Saturday, July 14, 2007


I remember a sequence in The Flash comics from only a few years ago. This would be the Wally West Flash, after the Barry Allen Flash had, um, "merged with the speed force," which is to say, died, albeit a comic book death (and they seem to be about to bring him back). He was Saving the Universe when it happened, so it would have been unseemly to bring him back too quickly.

Live fast, resurrect slow, that's Barry Allen.

Anyway, the gag, to use a movie stunt term, involved Wally West sitting in a movie theater with his girlfriend when suddenly everything freezes. Everyone is a statue; it's dead quiet, and the movie is stuck on a single frame. Wally thinks, "What the hell?" then he notices a slight pressure on the back of his neck. It's a bullet; someone has tried to shoot him, but as soon as it entered his "speed force aura" his body switched to super speed and there you are.

The speed force aura is also what keeps his clothes and skin from being burned off when he's moving really fast, and also allows him to pick things (and people) up and carry them without them also suffering death by super speed. Very useful, that speed force aura.

In Justice League Unlimited, the cartoon series, the Flash is always getting hit or even knocked unconscious by folks that really should never be able to lay a finger on him. That's a failure of writing, of course. The movie theater gag did kick it up a notch; traditionally the Flash had to "get up to speed" as it were, so there was a window of opportunity for the bad guys to get him. (Phil Foglio once told me about a character he'd invented—but has never actually used, unfortunately—called "Tube Man": very powerful but who takes several minutes to warm up). But the JLU stuff sometimes has The Flash taken out while he's running, and that's just lame. You might be able to hit him with something that moves at the speed of light, although tracking him should still be an issue, but otherwise, the whole point of the Flash is that he's faster than anyone or anything else.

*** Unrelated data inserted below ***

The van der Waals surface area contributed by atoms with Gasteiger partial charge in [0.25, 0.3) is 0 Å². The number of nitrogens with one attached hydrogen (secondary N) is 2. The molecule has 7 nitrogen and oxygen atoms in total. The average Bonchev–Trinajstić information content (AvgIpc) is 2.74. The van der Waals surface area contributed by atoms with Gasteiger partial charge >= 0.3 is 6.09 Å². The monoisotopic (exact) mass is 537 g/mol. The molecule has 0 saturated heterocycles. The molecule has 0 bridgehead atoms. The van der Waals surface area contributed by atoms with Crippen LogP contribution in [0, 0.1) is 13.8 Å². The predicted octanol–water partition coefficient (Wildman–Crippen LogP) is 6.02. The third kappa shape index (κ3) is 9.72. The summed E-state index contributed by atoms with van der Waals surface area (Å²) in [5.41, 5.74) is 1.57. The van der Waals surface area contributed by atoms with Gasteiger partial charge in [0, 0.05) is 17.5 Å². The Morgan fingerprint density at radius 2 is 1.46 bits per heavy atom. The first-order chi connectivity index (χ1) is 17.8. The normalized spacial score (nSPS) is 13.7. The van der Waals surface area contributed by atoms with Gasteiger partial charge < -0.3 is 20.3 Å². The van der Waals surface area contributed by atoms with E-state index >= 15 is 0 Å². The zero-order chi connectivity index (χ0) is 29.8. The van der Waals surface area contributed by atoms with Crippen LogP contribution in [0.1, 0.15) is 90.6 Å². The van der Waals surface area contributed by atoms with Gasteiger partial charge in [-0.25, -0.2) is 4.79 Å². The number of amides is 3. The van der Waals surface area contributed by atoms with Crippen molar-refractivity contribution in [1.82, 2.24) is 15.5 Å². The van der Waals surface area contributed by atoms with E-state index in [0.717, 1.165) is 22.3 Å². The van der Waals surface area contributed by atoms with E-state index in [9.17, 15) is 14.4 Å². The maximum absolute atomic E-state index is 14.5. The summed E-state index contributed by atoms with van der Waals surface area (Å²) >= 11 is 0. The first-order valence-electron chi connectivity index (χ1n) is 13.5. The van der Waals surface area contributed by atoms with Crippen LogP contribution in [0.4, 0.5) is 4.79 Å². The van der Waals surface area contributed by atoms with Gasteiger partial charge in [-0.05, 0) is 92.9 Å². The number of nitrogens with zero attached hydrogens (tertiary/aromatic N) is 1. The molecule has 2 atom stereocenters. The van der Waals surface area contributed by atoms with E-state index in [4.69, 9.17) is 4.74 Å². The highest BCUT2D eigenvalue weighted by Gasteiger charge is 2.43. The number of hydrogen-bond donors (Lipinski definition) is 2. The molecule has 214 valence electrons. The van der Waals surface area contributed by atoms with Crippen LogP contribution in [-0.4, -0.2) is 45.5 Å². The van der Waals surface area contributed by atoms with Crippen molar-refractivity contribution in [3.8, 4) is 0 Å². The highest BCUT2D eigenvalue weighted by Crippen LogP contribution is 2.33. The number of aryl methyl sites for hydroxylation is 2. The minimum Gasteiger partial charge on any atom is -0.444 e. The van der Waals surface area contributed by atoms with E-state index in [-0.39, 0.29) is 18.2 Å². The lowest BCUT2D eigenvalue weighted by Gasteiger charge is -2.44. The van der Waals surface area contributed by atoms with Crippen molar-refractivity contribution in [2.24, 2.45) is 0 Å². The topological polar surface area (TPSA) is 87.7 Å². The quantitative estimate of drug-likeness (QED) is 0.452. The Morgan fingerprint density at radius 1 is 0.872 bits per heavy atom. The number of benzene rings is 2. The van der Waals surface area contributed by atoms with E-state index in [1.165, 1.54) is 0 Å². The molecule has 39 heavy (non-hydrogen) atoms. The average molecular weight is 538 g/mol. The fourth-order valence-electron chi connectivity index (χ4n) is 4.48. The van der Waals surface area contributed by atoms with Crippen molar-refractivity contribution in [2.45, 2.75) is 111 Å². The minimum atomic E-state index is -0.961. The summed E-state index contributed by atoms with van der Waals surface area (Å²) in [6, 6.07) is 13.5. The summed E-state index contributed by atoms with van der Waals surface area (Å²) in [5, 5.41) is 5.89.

The Flash can be, but usually isn't, a vehicle for philosophical ruminations on the nature of time and humanity's relationship to it. As the Jay Garrick Flash said once, the point of being The Flash is that there are always enough hours in the day. Need to learn some branch of case law? Done in fifteen minutes. Build a house? A minute and thirty seconds. Study for that calculus test? Do it while everyone else is walking to class.

But it's a lonely time there in the speed force. Apart from the occasional carrying of the fair damsel away from the exploding bomb, The Flash is doing his job in a world of statues, reminiscent of the Arthur C. Clarke story, "All the Time in the World.

There have been variations of the super speed power that had more of a downside (though none greater than the Clarke story, I think). In Wally Wood's T.H.U.N.D.E.R. Agents, the character Lightning was using up his actual lifespan while doing his super speedster act, so he was aging more rapidly than his compatriots. The same was true for those under the influence of "tempus fugit" pills in Heinlein's The Puppet Masters. (Aside: there was also an episode of the 1960 television show The Man and the Challenge that involved a drug that hyperaccelerated reaction times. I'm only scratching a trivia itch with this tidbit).

The potential for loneliness inherent in the character of The Flash is interesting, and it's also interesting to wonder if that aspect of it has influenced the way that The Flash has been incarnated over the years. There have been more versions of The Flash, more different people carrying on the tradition, than any other character in DC Comics, (excepting Green Lantern, who became part of a universe-spanning Corps). Moreover, Flash's tend to get married. I doubt that the writers were consciously making the contrast between the need for companionship and the loneliness of the Power, but the writing is often smarter than the writer, and I speak from experience.

My friend Ben Sano also notes the interesting contrast between The Flash and one of his most formidable foes, Vandal Savage. Savage is immortal (though they've screwed around with that recently, and not to the character's improvement), so he has the complementary power to The Flash: they both have all the time they need. Savage, of course, has seldom been written well; over the centuries, his tactics should depend heavily on waiting out the opposition and, perhaps, compound interest. On the other hand, part of his deal is that he is a savage, having been born something like 50,000 years ago.

The time available to either The Flash or Vandal Savage (one compressed, one extended) also allows an examination of the some of the same issues raised in some variations of Supersmart. They had essentially unlimited time for learning, but learning, per se, does not equate to intelligence, insight, or judgment. The Flash may have "lived" the equivalent of many centuries while in the speed force, but can still be socially awkward, because little of it was in interaction with other people. Vandal Savage may have lived for 50,000 years, but he's never going to stare at the equations of atomic state transitions and invent the laser. The extra time can only be spent on the things you can do, not those things you can't.

Still, there are so many possibilities that never get explored, because there are only so many hours in the day. Except for The Flash.

What, did you think this essay was going to be about femto-second laser pulses?

1 comment:

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